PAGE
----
Massachusetts Is Shedding Residents – What Does It Mean For Boston?

The numbers are in for last year’s migration trends, and Massachusetts is losing residents at a much higher rate than the rest of the country.  Last month United Van Lines released their annual Movers Study, and Massachusetts ranked #7 in the nation in terms of outbound move percentage, along with a number of other northeastern states.

According to their survey, the total outbound moving percentage for Massachusetts was 57.6%.  Out of those outbound moves, 31.42% cited career as the primary reason for moving.  Retirement was the second largest outbound movement group at 22.40%, followed by lifestyle which constituted 17.49% of moves. 

The most recent data from the US Census Bureau confirms this trend.  Based on their data, western Massachusetts has lost residents by higher margins compared to eastern Massachusetts.  Furthermore, Boston has actually continued to grow in population despite the net loss of residents statewide.  

United Van Lines migration study also points out that middle class residents (income of $50K to $150K) are moving out at much higher rates, whereas lower and upper class residents are increasing state-wide.  This suggests that rapid increase in home prices state-wide has made it difficult for many middle class families to thrive in Massachusetts.  It appears that while middle class residents have fled for southeastern states and warmer economic climates, big-income white collar professionals have moved into the Boston metro area.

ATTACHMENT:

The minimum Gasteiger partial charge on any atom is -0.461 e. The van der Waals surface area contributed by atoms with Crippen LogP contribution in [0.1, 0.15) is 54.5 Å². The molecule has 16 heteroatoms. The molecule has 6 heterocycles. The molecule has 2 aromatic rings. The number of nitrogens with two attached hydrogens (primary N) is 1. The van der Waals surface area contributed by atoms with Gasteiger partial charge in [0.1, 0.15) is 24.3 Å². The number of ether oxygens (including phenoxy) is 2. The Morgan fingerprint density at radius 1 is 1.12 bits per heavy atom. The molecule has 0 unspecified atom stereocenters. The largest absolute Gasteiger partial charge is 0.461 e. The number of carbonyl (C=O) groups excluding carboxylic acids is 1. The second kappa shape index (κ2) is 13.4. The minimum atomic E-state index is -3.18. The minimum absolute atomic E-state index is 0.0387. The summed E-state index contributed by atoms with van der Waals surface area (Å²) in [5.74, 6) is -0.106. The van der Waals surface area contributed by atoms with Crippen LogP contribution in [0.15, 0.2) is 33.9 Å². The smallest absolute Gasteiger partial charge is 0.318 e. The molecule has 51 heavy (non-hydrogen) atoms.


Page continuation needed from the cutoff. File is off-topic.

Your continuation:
Look for this migration trend to put even more upward pressure on the prices of homes for sale in Boston.  This will also affect prices for Boston apartments, where apartment availability has hit all-time lows as a result of a tight rental supply.  The city will have to get serious about addressing the shortage of affordable housing in the Boston metropolitan area. It was a huge initiative a few years ago, but it seemed to stall out during COVID.  If the short supply is not addressed, Boston will soon surpass New York and even San Francisco in terms of housing costs, and push even more middle class families away from the Bay State.